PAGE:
2008-Civic-Blueprint-Update-1Final-Blueprint-1Mission of the Commission

The New Mexico Commission for Community Volunteerism adopted its by-laws in September of 1997. In Article I of these by-laws, the Commission identified its mission and purpose. This mission and purpose statement is the foundation on which the Commission’s role is built. The statement guides its efforts in serving all citizens of New Mexico.

“The Commission’s mission is to engage citizens of New Mexico of all ages and backgrounds in community based service; such service will address New Mexico’s human, educational, environmental, public safety, health, housing and other needs to achieve direct and beneficial results.

The Commission has for its purpose the promotion and guidance of Corporation for National Service grant expenditures in a judicious and reasonable manner, consistent with pertinent provisions of federal law and regulation.”

New Mexico Commission for Community Volunteerism’s Core Values

Members of the Commission, representatives of all Corporation supported programs and other traditional programs from around the state met to discuss needs in New Mexico and formulated the core values for community service. The following values exemplify New Mexico’s ethic of volunteerism and service:

  • Promote programs that develop sustainable communities in which empowered citizens of all ages identify and address community needs through innovative responses, which enhance the quality of life.

  • Community service and volunteerism are a way of life, a valued part of New Mexico’s culture that is supported, recognized and celebrated.

  • Active participation in public life is encouraged among New Mexicans of all ages, income and ethnic origins.

  • Community service is a vital part of life which enhances citizens’ sense of individual and community responsibility while strengthening inter-cultural relations and celebrating cultural pride.

State Priorities and Goals for Community Service in New Mexico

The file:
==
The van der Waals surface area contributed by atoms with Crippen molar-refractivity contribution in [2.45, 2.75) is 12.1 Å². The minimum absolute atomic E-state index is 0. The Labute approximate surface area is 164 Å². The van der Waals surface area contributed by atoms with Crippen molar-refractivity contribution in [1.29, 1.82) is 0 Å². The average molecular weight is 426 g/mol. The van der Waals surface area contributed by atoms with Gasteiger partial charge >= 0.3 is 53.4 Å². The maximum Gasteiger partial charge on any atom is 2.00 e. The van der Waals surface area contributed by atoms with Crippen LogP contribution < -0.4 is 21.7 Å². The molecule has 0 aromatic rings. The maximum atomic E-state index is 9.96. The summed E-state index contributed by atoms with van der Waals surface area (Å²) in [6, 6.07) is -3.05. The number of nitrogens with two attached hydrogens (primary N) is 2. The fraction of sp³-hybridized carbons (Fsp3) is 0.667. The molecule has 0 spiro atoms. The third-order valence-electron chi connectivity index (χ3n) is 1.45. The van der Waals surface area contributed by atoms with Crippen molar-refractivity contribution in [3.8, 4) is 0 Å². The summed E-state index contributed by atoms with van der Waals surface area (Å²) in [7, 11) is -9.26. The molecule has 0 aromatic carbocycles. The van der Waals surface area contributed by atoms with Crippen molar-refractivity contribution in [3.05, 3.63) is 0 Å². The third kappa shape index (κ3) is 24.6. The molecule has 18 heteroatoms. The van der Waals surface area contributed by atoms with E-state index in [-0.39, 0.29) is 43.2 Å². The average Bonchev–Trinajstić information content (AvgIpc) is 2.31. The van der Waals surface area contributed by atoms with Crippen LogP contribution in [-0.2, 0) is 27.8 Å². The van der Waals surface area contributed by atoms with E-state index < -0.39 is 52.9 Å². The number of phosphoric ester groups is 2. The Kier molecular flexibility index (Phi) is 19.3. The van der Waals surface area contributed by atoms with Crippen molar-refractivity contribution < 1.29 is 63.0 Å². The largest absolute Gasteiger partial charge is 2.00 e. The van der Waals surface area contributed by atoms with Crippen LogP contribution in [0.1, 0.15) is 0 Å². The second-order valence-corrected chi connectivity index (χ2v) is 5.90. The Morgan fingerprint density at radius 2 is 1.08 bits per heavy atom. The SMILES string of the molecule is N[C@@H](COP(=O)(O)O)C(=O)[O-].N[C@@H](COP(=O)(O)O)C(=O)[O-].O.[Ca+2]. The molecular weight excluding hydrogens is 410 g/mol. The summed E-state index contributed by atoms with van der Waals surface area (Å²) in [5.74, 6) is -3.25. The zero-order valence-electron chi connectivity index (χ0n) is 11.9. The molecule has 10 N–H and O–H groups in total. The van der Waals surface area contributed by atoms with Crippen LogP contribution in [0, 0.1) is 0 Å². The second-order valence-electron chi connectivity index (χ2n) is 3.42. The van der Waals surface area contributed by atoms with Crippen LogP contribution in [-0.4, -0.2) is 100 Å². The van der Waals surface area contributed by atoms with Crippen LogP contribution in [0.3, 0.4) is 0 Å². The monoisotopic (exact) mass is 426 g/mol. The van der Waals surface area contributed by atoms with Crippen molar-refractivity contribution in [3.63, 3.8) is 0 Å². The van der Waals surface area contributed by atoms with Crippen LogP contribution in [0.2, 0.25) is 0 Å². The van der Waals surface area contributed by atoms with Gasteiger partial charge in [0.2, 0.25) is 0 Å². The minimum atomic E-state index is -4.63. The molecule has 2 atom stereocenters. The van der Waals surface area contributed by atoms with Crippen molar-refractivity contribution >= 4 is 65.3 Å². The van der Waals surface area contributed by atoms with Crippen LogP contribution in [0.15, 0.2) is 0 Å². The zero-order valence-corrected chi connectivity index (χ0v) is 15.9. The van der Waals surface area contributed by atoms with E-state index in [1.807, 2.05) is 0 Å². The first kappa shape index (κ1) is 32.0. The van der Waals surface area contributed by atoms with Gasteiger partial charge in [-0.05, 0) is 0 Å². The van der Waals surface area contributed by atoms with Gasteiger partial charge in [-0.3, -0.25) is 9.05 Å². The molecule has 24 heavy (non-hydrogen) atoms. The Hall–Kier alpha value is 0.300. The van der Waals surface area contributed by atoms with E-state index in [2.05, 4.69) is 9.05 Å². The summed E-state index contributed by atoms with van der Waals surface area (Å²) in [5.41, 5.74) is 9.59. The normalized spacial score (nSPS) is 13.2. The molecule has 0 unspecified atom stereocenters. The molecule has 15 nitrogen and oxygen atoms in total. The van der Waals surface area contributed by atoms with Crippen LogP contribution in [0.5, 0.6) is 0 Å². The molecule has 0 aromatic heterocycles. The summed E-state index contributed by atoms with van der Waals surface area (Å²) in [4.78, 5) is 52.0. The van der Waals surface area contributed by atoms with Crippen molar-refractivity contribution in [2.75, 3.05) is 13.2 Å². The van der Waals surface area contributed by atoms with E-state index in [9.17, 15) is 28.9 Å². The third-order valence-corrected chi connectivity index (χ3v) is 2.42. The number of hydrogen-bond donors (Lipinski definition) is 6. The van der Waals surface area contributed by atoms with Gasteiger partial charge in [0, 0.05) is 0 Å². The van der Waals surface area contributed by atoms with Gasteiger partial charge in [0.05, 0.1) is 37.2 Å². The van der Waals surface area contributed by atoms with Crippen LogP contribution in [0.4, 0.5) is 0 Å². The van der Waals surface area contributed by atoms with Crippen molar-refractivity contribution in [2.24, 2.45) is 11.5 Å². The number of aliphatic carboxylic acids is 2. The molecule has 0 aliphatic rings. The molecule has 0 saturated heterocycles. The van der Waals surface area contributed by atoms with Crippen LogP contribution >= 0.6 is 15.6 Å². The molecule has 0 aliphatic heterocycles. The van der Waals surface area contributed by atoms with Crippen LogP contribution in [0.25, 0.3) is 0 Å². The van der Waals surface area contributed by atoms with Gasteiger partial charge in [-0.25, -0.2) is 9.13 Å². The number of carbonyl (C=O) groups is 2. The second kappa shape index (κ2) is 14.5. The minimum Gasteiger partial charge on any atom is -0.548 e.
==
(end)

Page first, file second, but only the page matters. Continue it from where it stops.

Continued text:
The New Mexico Commission for Community Volunteerism and its partners have identified the following state priorities and goals as unique to the state and complementary to the national priorities identified by the Corporation for National Service. These priorities and goals support the mission and purpose of the Commission and are in line with New Mexico’s core values on community service. All National Service programs in the state should address one of the identified priorities and serve to further the statewide goals.

For 2010 the focus will be on a two tier set of priorities. The first tier is the Serve America Act priorities and the second tier is New Mexico priorities:

First Tier:

  • Education - Unmet educational needs within communities especially those that help children and youth achieve success in school and prevent them from dropping out before high school graduation.

  • Healthy Futures - Unmethealth needs within communities including access to health care,disease prevention and health promotion initiatives, and health literacy.

  • Clean Energy/Environment - Unmet energy-efficiency and environmental needs within communities.

  • Veterans - Unmet needs of veterans, members of the Armed Forces who are on active duty, and family members of deployed military personnel and engages veterans in service.

  • Opportunity - Unmet needs relating to economic opportunity for economically disadvantaged individuals within communities including financial literacy, housing assistance, job training, and nutritional assistance.

Second Tier:

  • Youth Corps – Rapid Response Corps, Youth Civic Justice Corps, Sovereign Nation Service Corps
  • Service Learning
  • Federal Work-study

The above priorities will allow the Commission to focus their energies on a set of priorities, however because we believe that service as a strategy is a tool, we believe that all of the above merit strong consideration.

Program Overview

The New Mexico Commission for Community Volunteerism (NMCCV) began to engage New Mexicans from all economic backgrounds and ages in community work in 1999. The program has continued to thrive and currently boasts 8600 volunteers working throughout the state.

The NMCCV is administratively attached to the Children, Youth and Families Department. The Corporation for National and Community Service whose headquarters are in the Nation's Capital provides funding to states for program grant awards. The process is complex and offers formula and competitive grant opportunities.

Promoting a sense of community by addressing social, environmental, educational, homeland security and public safety are the foundation for a robust and creative approach to volunteerism in New Mexico.

Prior Year Reports